Figure 7 presents the flow diagram, and Algorithm 4 presents the pseudocode. The set records the indices of computing nodes participating in subresults’ combination in each iteration. Initially, contains all computing nodes (line 1). Lines 2 to 5 initialize two sets for each computing node. Lines 6 to 30 calculate the global shortest path by message exchanging among computing nodes with the basic idea as Figure 6. Firstly, the “left” computing nodes send to the “right” neighbour computing node (lines 7 to 9), and this can be run in parallel for each pair of computing nodes. Secondly, the “right” computing nodes merge the two subresults to get a longer subresult (lines 10 to 28). Given a local shortest path of (line 11) and (line 12), if they can be merged, that is to say, the last vertex of the first path is the same as the starting vertex of the second path (line 13), it tries to merge them to be a longer path from to . If the shortest path does not exist, the algorithm generates one and appends it to (lines 14 to 17). If the shortest path exists but it is longer than the current one, the algorithm updates the shortest path (lines 18 to 21). After the two innermost loops (lines 11 to 25), the algorithm replaces with (line 26) and sets to be empty (line27) to prepare for the next iteration. Line 29 removes the “left” computing nodes from . Finally returns as the global shortest path (line 31).

Require: The local shortest paths of each partition
Ensure: The global shortest path and its cost
(2)for to do all computing nodes do in parallel
(5)end for
(6)while do
(7) for all do all computing nodes do in parallel
(8)   sends to
(9) end for
(10)for all do all computing nodes do in parallel
(11) for all do
(12)  for all do
(13)  if then
(14)   if then
(18)   else if then
(21)    Update with the new value
(22)   end if
(23)  end if
(24) end for
(25)end for
(28)end for
(30)end while
(31) returns
4.4. An Example

Let us take Figure 2 as an example to demonstrate the process of the above algorithm. Given , we have according to (3). Set according to (4). Based on Algorithm 2, the graph will be partitioned to 3 partitions, as shown in Figure 8.

Next, each computing node calculates the local shortest path of its partition. Let us take as an example to show the process.(1)Initially, and of vertices of stage 4 are set to 0.(2)The vertices of calculate and . For example, and .(3)The vertices of calculate and . For example, and .(4)The vertices of calculate and . For example, and .(5)Finally, the vertices of backtrack to get the shortest paths. For example, to get the shortest path from to , it backtracks to in first because . Secondly, it backtracks to and then finally. Therefore, the shortest path from to is , and the cost is 14.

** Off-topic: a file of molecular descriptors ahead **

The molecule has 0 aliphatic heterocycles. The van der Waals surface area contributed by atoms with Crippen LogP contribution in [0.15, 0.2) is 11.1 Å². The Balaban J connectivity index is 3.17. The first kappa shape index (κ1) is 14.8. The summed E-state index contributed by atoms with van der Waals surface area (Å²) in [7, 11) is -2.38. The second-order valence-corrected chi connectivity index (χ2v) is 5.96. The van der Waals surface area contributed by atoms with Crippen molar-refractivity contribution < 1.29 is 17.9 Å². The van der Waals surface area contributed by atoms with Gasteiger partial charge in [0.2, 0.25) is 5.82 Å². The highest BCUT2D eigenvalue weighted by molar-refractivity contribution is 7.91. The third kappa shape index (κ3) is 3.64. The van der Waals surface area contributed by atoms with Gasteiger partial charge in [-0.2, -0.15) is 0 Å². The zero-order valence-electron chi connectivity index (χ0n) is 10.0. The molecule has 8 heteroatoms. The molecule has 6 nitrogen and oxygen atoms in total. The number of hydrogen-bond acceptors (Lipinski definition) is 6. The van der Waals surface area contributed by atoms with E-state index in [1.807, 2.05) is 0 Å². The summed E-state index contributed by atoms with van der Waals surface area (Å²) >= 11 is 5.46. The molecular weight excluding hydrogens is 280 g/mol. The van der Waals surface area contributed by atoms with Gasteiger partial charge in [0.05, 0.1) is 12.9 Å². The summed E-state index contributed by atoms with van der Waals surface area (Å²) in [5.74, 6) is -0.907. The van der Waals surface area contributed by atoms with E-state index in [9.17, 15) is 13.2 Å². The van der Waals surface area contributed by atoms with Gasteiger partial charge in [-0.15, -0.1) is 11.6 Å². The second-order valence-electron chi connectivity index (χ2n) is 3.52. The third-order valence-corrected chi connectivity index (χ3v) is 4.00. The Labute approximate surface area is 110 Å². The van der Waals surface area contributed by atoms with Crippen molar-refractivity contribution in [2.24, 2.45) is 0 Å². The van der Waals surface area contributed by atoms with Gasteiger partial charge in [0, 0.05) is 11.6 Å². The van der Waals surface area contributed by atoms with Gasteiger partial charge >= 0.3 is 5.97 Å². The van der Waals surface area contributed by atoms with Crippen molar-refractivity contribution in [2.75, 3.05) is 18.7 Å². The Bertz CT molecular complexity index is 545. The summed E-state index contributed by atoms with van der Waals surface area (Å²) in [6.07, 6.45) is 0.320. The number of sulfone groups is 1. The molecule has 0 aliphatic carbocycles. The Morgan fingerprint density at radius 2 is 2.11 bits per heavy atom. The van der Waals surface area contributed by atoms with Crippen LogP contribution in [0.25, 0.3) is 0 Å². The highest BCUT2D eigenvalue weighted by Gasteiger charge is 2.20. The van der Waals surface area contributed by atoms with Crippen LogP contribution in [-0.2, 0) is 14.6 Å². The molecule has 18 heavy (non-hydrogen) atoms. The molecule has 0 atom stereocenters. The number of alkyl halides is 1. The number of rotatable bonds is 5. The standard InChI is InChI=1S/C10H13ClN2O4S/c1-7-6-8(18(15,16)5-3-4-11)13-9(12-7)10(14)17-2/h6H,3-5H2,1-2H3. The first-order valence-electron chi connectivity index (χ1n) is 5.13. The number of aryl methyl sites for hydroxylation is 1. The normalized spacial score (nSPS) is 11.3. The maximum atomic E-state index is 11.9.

Similar to the above process, each calculates the local shortest paths, and these results are as follows:(1)(2)(3)

The last step is to merge the subresults of all partitions. sends to to get the shortest paths from to vertices of . Obviously, , and . Similarly, , , , , , and .

stores the shortest paths after merging, and it sends the new to . calculates and .

5. Experiments and Analysis

5.1. Experimental Setup

Because there are no public multistage graph datasets, we synthesize 5 datasets using Java on IntelliJ IDEA, where the number of vertices of each stage and the weights of edges are random values satisfying (1). Table 2 presents the basic data of these 5 datasets.

The shortest paths algorithms are run on Hadoop [36] in conjunction with the Spark [37] computing engine. Spark is a fast and general-purpose computing engine designed for large-scale data processing [38]. The cluster consists of 8 computers, and each computer has a 4-core Intel processor, 8 GB memory, and 1 TB storage. The operating system is CentOS 7, and the distributed environment is built using Hadoop2.7 and Spark2.1.

In order to compare the performance of DMGA with existing algorithms, all graphs are partitioned to 8 partitions, which is a little different from Algorithm 2 whose number of partitions depends on the scale of the graph. Hence, the ML of each partition isin the experiments, and line 2 uses (7) to replace (4) in Algorithm 2.

5.2. Experimental Results
5.2.1. Partitioning Quality

At present, there is no partition algorithm for multistage graphs, so we compare the partition quality of the DMGA algorithm with the Hash partitioning algorithm. Hash is the default partitioning algorithm in many distributed graph processing systems, and it is the basis of most of existing distributed algorithms for solving the shortest path.